I have been starting to read "The Application Hackers Handbook 2nd Edition" and just recently finished reading "Chapter 7: Attacking Session Management".

Do companies develop their own session management library or do they use well-known developed libraries (ex: Passport.js and etc.)? The book mentioned a lot regarding identifying and guessing the generated session from the server, is this worth the time to do during a pentest? Is there a rough estimate on how many percent of companies do develop and use their own session management?

I am guessing that big companies like Google, Facebook, and others do use their own libraries, what about the mid-sized companies?

2 Answers 2


This depends on the architecture of your application, but judging from the examples provided I assume you are referring to web-services served through user agents such as browsers or native apps. The issue with server-managed sessions is that they go against the idea of statelessness.

"Google, Facebook, and others" usually handle sessions through persistent cookies which possess information to re-authenticate against an identity provider serving as the respective organization's own authorization server. The identity provider then again issues access tokens on behalf of the user to gain access to a resource (see OAuth and OIDC). This way the server is generally agnostic towards the concept of sessions. I can't give you any precise numbers, but smaller companies not rarely rely on certain charged providers to set up an identity provider on their behalf. Since this is a non-trivial task companies who lack the resources not rarely rely on persistent cookies to authenticate directly against the resource server. Virtually any major framework possesses the tools to build such an architecture.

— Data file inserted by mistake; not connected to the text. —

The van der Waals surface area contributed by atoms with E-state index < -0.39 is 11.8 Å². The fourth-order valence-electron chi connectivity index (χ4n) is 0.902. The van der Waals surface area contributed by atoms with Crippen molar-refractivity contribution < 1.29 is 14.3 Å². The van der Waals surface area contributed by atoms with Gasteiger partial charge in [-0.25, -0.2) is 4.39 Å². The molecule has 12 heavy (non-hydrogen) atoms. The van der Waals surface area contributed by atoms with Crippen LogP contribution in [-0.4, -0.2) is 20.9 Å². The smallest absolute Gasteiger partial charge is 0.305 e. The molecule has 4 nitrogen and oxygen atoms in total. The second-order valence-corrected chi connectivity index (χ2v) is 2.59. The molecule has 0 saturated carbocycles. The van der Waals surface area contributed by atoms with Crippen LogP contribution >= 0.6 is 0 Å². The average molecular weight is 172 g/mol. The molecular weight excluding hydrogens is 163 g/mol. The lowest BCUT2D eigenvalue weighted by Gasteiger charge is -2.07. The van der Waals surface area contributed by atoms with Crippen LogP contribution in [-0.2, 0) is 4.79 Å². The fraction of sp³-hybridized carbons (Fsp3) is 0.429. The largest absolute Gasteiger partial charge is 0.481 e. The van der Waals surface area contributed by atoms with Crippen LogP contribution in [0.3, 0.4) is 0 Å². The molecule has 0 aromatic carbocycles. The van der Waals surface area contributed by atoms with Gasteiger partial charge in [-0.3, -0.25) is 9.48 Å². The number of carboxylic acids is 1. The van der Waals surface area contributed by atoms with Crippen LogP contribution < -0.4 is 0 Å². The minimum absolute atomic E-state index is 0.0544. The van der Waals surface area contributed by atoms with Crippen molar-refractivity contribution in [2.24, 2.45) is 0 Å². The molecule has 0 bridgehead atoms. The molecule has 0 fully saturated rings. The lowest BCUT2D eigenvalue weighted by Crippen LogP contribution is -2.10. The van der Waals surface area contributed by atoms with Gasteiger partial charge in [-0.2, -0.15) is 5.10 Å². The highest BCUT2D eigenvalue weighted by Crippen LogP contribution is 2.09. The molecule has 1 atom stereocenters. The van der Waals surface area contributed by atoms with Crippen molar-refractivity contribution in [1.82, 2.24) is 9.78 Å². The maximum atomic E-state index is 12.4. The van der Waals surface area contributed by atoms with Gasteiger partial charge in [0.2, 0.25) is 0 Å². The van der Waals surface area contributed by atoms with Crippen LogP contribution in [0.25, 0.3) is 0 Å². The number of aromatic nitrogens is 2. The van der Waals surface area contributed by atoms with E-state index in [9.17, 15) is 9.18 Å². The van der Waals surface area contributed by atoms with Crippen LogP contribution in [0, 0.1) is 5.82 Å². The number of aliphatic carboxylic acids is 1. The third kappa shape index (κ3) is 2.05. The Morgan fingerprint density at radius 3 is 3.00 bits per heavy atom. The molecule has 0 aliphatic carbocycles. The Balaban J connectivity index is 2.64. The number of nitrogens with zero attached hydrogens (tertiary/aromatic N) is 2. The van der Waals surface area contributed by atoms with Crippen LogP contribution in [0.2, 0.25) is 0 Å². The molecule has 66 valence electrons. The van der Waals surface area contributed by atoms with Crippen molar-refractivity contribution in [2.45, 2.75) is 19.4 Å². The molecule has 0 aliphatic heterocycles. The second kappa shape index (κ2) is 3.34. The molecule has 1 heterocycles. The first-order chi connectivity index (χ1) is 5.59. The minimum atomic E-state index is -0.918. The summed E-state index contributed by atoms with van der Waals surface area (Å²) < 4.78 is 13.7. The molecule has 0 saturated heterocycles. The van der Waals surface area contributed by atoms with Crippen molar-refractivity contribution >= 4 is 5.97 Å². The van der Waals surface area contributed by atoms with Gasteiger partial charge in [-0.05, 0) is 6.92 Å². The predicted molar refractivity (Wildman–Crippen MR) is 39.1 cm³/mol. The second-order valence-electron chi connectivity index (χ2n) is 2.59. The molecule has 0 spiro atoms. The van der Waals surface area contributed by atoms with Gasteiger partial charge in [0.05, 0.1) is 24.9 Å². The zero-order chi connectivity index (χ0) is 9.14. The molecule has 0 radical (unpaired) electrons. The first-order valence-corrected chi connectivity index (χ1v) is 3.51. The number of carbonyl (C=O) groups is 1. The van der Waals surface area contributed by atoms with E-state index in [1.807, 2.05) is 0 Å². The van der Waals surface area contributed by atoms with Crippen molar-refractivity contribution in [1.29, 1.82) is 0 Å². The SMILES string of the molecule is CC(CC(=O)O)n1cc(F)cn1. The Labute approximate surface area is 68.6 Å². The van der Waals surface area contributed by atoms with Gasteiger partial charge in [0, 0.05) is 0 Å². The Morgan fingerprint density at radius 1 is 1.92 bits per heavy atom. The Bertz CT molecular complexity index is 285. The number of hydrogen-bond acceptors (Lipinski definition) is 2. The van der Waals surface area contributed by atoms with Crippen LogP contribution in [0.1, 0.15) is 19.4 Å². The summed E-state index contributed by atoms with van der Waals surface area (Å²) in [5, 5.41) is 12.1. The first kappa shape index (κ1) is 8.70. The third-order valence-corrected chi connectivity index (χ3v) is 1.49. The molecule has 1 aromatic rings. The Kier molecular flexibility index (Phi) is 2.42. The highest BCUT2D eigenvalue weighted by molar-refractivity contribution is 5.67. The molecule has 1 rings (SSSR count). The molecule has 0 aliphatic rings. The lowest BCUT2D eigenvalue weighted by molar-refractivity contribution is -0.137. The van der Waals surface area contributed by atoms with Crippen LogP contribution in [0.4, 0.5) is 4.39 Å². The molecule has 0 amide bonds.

Do not let your security rely purely on a high-entropy session id.

Keep in mind that the user agent possesses a lot of attack surface to nick all sorts of stored information. Encrypted HttpOnly-cookies served only over HTTPS should be the bare minimum.


Most backend frameworks have a well working implementation for session IDs. I think you should check the session nevertheless. There is always a change for bugs or implementation errors even in those libraries. Also there is the chance for own implementations of the session management as you mentioned.

But you don't have to try to break a session id, if it is very long and random even after some logouts and logins. But if it's only a number and increasing with every login, a date or timestamp or it is quite short, then you should try to guess the sessions.

So to summarize it: Look after the session ids but then decide, how much time you want to spend on it.

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